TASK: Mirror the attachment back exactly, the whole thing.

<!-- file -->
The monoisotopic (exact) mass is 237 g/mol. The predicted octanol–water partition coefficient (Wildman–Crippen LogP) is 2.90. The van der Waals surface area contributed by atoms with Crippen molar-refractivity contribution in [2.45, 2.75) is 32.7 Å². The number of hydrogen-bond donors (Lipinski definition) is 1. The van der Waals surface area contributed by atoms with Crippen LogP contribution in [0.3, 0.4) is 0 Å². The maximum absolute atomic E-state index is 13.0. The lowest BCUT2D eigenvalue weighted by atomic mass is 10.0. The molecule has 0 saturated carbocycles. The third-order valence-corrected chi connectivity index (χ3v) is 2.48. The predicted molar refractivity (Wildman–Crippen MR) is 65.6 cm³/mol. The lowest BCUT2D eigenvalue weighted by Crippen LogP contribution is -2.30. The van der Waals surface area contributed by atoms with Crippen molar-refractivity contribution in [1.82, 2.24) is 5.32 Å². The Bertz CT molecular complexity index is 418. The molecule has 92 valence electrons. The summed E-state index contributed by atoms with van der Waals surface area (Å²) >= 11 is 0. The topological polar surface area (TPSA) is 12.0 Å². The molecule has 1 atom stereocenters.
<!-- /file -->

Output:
The monoisotopic (exact) mass is 237 g/mol. The predicted octanol–water partition coefficient (Wildman–Crippen LogP) is 2.90. The van der Waals surface area contributed by atoms with Crippen molar-refractivity contribution in [2.45, 2.75) is 32.7 Å². The number of hydrogen-bond donors (Lipinski definition) is 1. The van der Waals surface area contributed by atoms with Crippen LogP contribution in [0.3, 0.4) is 0 Å². The maximum absolute atomic E-state index is 13.0. The lowest BCUT2D eigenvalue weighted by atomic mass is 10.0. The molecule has 0 saturated carbocycles. The third-order valence-corrected chi connectivity index (χ3v) is 2.48. The predicted molar refractivity (Wildman–Crippen MR) is 65.6 cm³/mol. The lowest BCUT2D eigenvalue weighted by Crippen LogP contribution is -2.30. The van der Waals surface area contributed by atoms with Crippen molar-refractivity contribution in [1.82, 2.24) is 5.32 Å². The Bertz CT molecular complexity index is 418. The molecule has 92 valence electrons. The summed E-state index contributed by atoms with van der Waals surface area (Å²) >= 11 is 0. The topological polar surface area (TPSA) is 12.0 Å². The molecule has 1 atom stereocenters.